Wednesday, 28 May 2008

I Live Here

I've returned to my lit-fic masterpiece (at least it is in my fantasy-fuelled head) and I've been fiddling with exposition. Here are my observations:

v1) No exposition: When I removed all detail from the scene and concentrated only on action and reaction, the scene became very disjointed and difficult to follow.

v2) Expected, bare-bones exposition: So I hurriedly rewrote the scene adding first-level consciousness details (that's to say, I wrote without any great consideration, allowing the descriptions to flow effortlessly and cliché-ily from my head). It made sense and flowed nicely and moved at a decent pace.

v3) Unexpected, bare-bones exposition: This is where I am now. With all the actions and reactions in place and the structure suspended at the desired pace, I was able to reconsider all the non-essential stuff (the details and descriptions) and fiddle with them. It was reasonably simple (and highly enjoyable) sifting through the layers of consciousness into those dark waters below and retrieve curious and unexpected and specific observations which give a scene a unique mood and create an acute sense of character.

But the most important observation I have made can be summed up by Sunset Bickham's remark:
'Write in the present for that is where the reader is.'
Sounds peculiar?
If we flow through real-time, we are naturally invited to have our protag open a door and step through the doorway into the hallway and close the door and turn and walk along the hallway ...
It can be a lot of description!
However, the very omission of such transitional material imbued my v1 scene with that zoetropic, strobing effect (the very technique I use when writing those adrenalin-drenched fight or flight scenes).
Bit of a dilemma then?
Robert Rodriguez did something very odd with his movie Planet Terror. With characters spread all over, each under threat, he stopped the movie and flashed up the words 'Missing reel', and then skipped straight to a scene in which all the characters had congregated together in a burning building.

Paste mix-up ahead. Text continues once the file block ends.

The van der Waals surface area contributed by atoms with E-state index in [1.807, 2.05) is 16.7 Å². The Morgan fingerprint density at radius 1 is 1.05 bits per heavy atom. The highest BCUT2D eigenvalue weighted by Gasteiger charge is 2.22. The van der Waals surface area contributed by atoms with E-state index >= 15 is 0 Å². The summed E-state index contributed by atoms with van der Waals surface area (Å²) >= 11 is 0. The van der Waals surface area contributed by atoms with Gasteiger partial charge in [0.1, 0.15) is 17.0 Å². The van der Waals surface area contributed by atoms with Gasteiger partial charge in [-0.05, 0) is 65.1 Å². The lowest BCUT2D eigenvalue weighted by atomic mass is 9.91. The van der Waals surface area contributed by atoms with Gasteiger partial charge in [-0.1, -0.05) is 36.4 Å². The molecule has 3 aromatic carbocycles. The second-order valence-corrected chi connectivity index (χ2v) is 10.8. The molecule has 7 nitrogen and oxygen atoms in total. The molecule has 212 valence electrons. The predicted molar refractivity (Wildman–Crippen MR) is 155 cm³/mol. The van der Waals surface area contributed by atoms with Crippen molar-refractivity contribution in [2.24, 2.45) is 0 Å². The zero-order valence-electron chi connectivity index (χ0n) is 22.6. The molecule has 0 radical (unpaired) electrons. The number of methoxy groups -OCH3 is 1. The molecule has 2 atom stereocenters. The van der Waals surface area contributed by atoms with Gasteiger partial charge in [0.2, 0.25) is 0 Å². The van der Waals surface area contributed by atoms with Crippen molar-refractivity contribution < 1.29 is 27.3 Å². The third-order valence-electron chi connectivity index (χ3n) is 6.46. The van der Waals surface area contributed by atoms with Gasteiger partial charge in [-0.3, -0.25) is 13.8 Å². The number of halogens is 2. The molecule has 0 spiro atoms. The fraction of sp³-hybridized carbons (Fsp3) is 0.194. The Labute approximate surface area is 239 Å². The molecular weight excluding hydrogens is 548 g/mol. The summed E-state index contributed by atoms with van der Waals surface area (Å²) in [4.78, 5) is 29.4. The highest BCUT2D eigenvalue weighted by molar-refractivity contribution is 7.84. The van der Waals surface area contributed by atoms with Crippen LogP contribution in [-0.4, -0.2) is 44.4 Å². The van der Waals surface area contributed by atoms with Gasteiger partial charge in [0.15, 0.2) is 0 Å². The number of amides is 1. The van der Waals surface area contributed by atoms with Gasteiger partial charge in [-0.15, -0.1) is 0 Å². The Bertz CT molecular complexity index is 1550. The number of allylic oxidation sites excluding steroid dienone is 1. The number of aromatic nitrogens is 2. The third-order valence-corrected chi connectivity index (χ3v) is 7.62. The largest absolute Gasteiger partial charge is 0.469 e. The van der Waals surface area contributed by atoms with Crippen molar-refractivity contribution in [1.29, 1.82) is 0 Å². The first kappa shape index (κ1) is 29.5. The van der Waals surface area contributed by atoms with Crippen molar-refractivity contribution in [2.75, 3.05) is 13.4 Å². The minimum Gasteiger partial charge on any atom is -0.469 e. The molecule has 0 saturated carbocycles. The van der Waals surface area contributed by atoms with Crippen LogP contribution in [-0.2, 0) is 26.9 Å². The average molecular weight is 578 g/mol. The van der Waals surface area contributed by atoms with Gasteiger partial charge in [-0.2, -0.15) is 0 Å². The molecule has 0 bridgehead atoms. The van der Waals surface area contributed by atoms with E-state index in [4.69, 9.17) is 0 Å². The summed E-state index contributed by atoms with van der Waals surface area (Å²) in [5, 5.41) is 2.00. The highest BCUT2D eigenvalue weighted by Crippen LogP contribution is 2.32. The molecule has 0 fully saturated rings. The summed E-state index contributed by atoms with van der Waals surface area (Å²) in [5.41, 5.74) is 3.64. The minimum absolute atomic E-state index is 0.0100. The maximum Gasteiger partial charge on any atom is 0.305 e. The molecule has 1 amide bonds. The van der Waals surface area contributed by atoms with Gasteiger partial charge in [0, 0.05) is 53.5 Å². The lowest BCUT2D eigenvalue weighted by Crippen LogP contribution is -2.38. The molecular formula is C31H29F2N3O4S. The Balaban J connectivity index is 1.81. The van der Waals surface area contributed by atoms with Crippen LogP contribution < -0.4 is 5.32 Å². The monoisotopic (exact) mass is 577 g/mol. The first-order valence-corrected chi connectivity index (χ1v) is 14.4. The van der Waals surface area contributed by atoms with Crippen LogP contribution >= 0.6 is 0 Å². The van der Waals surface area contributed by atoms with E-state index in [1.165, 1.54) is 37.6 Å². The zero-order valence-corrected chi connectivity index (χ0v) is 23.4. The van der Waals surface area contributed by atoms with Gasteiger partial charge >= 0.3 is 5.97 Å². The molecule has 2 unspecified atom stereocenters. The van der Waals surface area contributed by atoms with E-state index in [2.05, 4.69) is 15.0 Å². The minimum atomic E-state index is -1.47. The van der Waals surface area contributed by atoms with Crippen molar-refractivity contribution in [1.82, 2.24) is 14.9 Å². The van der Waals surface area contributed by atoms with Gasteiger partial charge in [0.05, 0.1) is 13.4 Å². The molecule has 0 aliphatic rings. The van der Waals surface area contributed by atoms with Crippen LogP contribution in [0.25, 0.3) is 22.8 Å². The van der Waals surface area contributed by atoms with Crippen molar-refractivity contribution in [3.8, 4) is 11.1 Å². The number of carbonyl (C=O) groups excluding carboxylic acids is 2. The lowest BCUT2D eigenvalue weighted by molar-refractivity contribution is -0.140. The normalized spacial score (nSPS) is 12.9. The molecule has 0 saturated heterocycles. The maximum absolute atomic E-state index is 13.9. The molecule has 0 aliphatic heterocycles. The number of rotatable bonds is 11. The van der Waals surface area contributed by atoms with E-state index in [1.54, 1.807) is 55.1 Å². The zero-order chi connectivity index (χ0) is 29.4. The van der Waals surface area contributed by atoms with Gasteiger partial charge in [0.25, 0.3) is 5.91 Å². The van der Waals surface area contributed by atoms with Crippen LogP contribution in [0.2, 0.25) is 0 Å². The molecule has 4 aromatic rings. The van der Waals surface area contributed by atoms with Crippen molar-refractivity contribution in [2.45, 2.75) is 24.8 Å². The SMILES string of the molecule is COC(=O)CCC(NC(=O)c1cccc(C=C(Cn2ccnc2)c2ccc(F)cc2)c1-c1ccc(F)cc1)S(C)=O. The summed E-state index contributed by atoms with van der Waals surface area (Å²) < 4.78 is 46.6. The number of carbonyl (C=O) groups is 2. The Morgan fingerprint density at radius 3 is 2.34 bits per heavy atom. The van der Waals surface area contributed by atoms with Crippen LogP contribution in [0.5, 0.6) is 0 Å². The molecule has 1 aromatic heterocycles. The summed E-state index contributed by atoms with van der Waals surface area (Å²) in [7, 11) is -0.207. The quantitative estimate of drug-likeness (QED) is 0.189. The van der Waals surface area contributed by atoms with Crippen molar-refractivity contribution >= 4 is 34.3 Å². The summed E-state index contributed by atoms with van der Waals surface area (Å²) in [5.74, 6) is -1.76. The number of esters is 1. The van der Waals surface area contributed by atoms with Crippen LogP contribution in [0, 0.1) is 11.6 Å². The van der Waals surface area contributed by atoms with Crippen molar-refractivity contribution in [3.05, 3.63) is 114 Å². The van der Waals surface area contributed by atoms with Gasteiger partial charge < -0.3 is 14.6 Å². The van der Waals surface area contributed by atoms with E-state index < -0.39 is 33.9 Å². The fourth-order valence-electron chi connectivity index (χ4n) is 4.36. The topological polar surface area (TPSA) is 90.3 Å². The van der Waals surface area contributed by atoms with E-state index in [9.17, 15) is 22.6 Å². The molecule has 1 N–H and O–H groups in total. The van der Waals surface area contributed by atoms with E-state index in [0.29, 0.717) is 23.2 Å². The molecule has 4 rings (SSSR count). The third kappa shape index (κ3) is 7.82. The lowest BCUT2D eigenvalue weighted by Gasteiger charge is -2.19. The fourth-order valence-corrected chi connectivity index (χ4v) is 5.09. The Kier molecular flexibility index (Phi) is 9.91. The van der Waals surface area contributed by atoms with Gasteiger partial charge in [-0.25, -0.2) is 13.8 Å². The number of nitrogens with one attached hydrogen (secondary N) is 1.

This kept the pace roaring along, but it also upset me and it was some time before I was able to reimmerse myself into the movie, and even then my displeasure gnawed away in silent distaste.

The chapter I am writing replaces three transitory chapters in which I was originally concerned with exposition (probing into my protag's psyche, cross-referencing this with his past, and foreshadowing several dramatic events). Furthermore, this new chapter tackles two exciting events which I had initially planned to save for later (which was a foolish decision as it suggests that I couldn't think of enough exciting events to fill a novel). It is also a reasonably short chapter (a little under 2000 words).
One thing I have learned is that we do not need to stop the action in order to deliver information. If we are cunning, we can characterise and foreshadow - we can do all that expositional stuff - all without pausing for breath; we can weave any piece of information into any momentum-fired nugget of narrative. (Yes, with practise my confidence in this extremist belief is growing.)

But now I am faced with the potentially immersion-damaging effects of providing too little information. Bonding the reader to the protagonist in real-time is an extremely powerful tool for creating and sustaining immersion (suspension of disbelief).